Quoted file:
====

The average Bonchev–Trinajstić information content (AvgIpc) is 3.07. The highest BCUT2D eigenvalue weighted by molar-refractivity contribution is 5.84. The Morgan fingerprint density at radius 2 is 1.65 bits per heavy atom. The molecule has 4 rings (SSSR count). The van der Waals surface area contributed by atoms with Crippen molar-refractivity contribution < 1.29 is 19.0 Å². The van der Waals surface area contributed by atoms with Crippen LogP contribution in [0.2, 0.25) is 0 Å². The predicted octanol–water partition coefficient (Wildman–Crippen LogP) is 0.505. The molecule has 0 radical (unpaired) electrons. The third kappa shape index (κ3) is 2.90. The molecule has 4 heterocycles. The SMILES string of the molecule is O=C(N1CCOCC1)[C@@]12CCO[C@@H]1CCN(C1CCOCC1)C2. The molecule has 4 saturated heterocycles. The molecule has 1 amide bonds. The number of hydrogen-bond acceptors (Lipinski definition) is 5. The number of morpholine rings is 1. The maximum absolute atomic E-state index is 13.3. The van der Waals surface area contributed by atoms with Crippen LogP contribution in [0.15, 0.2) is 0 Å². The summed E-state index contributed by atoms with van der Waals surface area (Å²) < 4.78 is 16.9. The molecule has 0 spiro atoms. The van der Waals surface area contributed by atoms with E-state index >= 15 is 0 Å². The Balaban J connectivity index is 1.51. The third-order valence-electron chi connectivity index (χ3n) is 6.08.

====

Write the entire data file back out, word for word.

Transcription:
The average Bonchev–Trinajstić information content (AvgIpc) is 3.07. The highest BCUT2D eigenvalue weighted by molar-refractivity contribution is 5.84. The Morgan fingerprint density at radius 2 is 1.65 bits per heavy atom. The molecule has 4 rings (SSSR count). The van der Waals surface area contributed by atoms with Crippen molar-refractivity contribution < 1.29 is 19.0 Å². The van der Waals surface area contributed by atoms with Crippen LogP contribution in [0.2, 0.25) is 0 Å². The predicted octanol–water partition coefficient (Wildman–Crippen LogP) is 0.505. The molecule has 0 radical (unpaired) electrons. The third kappa shape index (κ3) is 2.90. The molecule has 4 heterocycles. The SMILES string of the molecule is O=C(N1CCOCC1)[C@@]12CCO[C@@H]1CCN(C1CCOCC1)C2. The molecule has 4 saturated heterocycles. The molecule has 1 amide bonds. The number of hydrogen-bond acceptors (Lipinski definition) is 5. The number of morpholine rings is 1. The maximum absolute atomic E-state index is 13.3. The van der Waals surface area contributed by atoms with Crippen LogP contribution in [0.15, 0.2) is 0 Å². The summed E-state index contributed by atoms with van der Waals surface area (Å²) < 4.78 is 16.9. The molecule has 0 spiro atoms. The van der Waals surface area contributed by atoms with E-state index >= 15 is 0 Å². The Balaban J connectivity index is 1.51. The third-order valence-electron chi connectivity index (χ3n) is 6.08.